The biggest show of judicial corruption in American history.


Trump wins 2/3 of his cases which were actually heard. https://www.lifesitenews.com/blogs/t...-havent-heard/

Election cases https://election-integrity.info/2020_Election_Cases.htm

https://thefederalist.com/2021/03/11...on-the-merits/

Courts Repeatedly Refused To Consider Trump’s Election Claims On The Merits

Taking Stock of the 2020 Election Case List

Let’s start with some clarity: The list of more than 80 cases includes both the same cases that were appealed through various courts and many that had no direct tie to the president’s legal team or the Republican Party. In reality, there were 28 unique cases filed across the six contested states by President Trump or others on his behalf.

Twelve were filed in Pennsylvania, six in Georgia, and two or three in each of the other states. Of course, there was also the lawsuit filed by the state of Texas against the state of Pennsylvania that had the potential to change the outcome. So let’s call it 29.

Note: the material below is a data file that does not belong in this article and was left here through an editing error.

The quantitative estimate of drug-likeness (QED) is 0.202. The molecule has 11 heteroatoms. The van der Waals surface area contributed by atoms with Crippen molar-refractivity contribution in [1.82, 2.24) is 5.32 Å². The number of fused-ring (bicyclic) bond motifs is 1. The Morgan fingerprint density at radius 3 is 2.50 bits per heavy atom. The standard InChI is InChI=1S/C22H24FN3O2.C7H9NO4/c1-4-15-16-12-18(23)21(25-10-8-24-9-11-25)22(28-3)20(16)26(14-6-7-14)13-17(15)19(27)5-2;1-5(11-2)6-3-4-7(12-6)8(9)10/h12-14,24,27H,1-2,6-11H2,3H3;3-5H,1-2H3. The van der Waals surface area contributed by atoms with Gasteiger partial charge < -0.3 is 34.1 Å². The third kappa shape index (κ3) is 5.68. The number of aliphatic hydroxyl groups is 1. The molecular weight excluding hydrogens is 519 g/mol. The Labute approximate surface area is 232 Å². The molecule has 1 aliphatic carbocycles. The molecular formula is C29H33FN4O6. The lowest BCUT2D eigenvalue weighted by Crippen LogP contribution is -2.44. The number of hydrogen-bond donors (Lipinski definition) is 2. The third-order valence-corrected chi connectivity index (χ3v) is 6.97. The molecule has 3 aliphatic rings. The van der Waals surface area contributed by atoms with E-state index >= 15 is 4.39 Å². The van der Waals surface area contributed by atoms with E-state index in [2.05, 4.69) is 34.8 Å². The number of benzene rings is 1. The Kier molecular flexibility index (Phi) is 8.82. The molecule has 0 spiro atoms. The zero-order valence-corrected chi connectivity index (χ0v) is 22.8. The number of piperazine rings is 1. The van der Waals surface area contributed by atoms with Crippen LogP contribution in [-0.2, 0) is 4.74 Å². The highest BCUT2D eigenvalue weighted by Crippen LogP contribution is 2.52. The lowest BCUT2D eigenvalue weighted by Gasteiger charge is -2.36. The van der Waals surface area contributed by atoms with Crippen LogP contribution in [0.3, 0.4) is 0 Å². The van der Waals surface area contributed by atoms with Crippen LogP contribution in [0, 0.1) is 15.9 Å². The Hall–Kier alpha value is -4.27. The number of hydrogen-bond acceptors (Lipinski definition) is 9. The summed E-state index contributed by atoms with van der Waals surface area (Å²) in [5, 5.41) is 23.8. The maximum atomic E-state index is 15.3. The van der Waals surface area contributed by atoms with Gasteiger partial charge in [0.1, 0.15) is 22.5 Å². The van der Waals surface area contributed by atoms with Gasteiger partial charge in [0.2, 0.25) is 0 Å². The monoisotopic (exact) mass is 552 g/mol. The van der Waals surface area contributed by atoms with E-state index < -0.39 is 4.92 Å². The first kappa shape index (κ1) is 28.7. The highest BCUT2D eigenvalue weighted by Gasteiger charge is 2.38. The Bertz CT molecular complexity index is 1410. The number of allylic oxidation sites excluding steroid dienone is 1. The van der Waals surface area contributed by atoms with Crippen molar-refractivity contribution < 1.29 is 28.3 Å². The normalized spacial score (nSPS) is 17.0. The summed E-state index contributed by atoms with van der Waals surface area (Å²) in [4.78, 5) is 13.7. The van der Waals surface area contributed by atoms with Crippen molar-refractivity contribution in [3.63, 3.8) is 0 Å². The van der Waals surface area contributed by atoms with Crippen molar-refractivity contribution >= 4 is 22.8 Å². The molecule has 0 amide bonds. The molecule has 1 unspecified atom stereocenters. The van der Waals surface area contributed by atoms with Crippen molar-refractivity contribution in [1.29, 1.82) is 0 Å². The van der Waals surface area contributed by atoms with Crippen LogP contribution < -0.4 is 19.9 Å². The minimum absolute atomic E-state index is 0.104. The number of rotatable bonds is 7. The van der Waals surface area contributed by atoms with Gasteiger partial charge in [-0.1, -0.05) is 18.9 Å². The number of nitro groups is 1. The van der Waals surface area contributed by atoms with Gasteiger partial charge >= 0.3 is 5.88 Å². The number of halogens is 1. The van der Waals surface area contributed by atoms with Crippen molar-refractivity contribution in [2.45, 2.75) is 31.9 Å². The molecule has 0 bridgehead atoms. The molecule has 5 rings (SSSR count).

To be sure, that is still a lot of cases. Yet to understand why there is still widespread unease with the election, would it not be better to stop demanding conformity and instead dig deeper to see what the courts told us in those cases, and what they did not? A review of them shows that, contrary to a common narrative, few were ever considered on the merits.

Death by Technicalities

First of all, we can recognize that many of the cases produced no useful information relative to election integrity. We learned nothing from a lawsuit dismissed by a state judge in Georgia (Boland v. Raffensperger) on the basis that the plaintiff had sued an “improper party” rather than hearing the merits of why the ballot rejection rate allegedly dropped from 1.53 percent in 2018 to 0.15 percent in the 2020 general election.